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Guinea votes in first democratic election since independence

International Desk |
Update: 2010-06-26 21:20:23

CONAKRY, June 27, 2010 (AFP) - Guineans headed to the polls Sunday in the west African nation`s first democratic election since independence in 1958, hoping to end half a century of military and civilian dictatorships.

Long queues of patient voters built up around the country to take part in the crucial election just nine months after the army massacre of at least 156 opponents of a military junta in a Conakry stadium.

"I am happy to vote freely," said shopkeeper and mother-of-five Marieme Kande, 50, who was the first to cast her ballot at a polling station at Federico Mayor school in Conakry when voting opened shortly after 0700 GMT.

With streets in the capital deserted due to a ban on traffic until midnight, Abdoul Barry, 55, said it was the "second happiest day of my life" after his wedding in 1986.

"I have had many occasions to vote in Guinea, but I always refused because one could not trust the results."

In a working class neighbourhood in the Conakry suburbs, polling stations were flooded with an enthusiastic but disciplined crowd mostly composed of youths.
"I don`t know my number," or "where is my polling station?", asked anxious voters who were unable to read in the Cosa neighbourhood, in a country where two-thirds of the population are illiterate.

A large turnout is expected among the 4.2 million Guineans eligible to choose a president from among 24 civilian candidates, including one woman, at 8,261 polling stations around the country.

The three frontrunners are former prime ministers Cellou Dalein Diallo and Sidya Toure, and a former opposition leader, Alpha Conde.

The new leaders will have their work cut out for them in a country which is one of the world`s poorest and unstable despite massive mineral wealth in bauxite and iron stores.

Guinea has been led by a transition government for the past six months, headed by General Sekouba Konate, the architect of a coup that followed the death of long-time President Lansana Conte, another military leader, in 2008.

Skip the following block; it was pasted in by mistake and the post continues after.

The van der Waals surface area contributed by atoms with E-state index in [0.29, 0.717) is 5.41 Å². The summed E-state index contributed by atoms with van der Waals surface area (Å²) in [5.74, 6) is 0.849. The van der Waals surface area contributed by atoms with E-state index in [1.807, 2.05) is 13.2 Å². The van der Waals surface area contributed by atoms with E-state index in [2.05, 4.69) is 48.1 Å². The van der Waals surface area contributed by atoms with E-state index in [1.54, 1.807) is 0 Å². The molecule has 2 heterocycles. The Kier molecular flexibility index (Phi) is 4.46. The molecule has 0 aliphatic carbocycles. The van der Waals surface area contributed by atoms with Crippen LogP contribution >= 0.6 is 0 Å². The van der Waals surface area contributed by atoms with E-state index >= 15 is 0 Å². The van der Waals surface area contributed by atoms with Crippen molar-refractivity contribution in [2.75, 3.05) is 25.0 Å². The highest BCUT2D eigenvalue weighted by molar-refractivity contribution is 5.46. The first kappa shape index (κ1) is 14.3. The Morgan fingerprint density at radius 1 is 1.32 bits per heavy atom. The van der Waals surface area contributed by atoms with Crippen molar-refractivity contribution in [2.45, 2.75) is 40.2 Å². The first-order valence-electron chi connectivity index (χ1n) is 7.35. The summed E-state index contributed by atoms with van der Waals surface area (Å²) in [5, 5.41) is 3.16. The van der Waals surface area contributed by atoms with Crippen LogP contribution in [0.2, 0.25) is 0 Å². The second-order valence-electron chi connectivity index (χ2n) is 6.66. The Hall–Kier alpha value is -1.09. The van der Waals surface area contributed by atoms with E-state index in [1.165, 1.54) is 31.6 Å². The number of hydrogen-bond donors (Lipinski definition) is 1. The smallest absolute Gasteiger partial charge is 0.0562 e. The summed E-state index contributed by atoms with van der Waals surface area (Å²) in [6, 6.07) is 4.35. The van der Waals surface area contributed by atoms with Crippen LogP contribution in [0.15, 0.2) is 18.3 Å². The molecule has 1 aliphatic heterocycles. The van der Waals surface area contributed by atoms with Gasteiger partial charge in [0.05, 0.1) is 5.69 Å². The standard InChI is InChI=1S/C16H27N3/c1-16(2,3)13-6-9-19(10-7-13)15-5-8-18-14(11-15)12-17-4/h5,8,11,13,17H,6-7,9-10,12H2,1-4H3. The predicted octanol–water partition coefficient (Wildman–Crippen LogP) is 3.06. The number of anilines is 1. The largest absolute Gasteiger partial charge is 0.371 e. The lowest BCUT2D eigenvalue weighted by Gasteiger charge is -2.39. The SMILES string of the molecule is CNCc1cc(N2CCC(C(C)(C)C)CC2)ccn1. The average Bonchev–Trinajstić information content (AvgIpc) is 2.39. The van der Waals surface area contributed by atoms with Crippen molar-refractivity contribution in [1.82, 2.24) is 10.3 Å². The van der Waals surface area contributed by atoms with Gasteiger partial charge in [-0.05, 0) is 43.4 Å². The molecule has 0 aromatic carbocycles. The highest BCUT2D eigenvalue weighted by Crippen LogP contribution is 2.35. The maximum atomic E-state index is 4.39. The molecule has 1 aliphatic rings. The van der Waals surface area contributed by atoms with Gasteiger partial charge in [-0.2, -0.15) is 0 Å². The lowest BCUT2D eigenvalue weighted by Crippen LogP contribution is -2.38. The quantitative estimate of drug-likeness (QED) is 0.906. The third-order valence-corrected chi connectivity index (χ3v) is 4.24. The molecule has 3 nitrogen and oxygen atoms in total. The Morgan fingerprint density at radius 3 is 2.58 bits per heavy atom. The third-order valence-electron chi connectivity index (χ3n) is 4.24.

The junta that took power after the coup was however headed by Captain Moussa Dadis Camara, whose failed promises for change and to step aside for a civilian government led to the protest rally at which the bloody stadium killings took place in September 2009.

Konate warned candidates on the eve of the vote that the country was standing "before the judgement of history."

"It is tomorrow that Guinea will either advance, or recede forever," he said.
Konate has fulfilled a promise that no soldier or member of the transition junta would run for president.

All that remains after the election is for him to respect his commitment to hand over power to a civilian leader after 25 years of military rule.

Guinea`s "father of independence" turned president-for-life Ahmed Sekou Toure ruled repressively for 26 years and his sudden death in 1984 was quickly followed by a coup which led to 24 years of military rule by General Conte.

The country`s first electoral campaign was marked by passionate debate and festive street demonstrations.

While otherwise peaceful it was marred last week when supporters from two political parties clashed in a town 50 kilometres (30 miles) from Conakry, resulting in at least one death.

There are 3,965 local and foreign observers deployed around the country, according to the national electoral commission.

Guinea`s borders were officially closed on Sunday, no planes allowed to take off and cars banned from the streets, except for those of diplomats, the defence and security forces and those with special authorisation.

In another first, soldiers voted in civilian clothes outside of the barracks.
Some 120,000 Guineans will vote in 17 foreign countries.

The first provisional results will not be known until Wednesday. The announcement of final results is expected within eight days. The date of a possible second round is scheduled for July 18.

BDST: 1708 HRS, June 27, 2010

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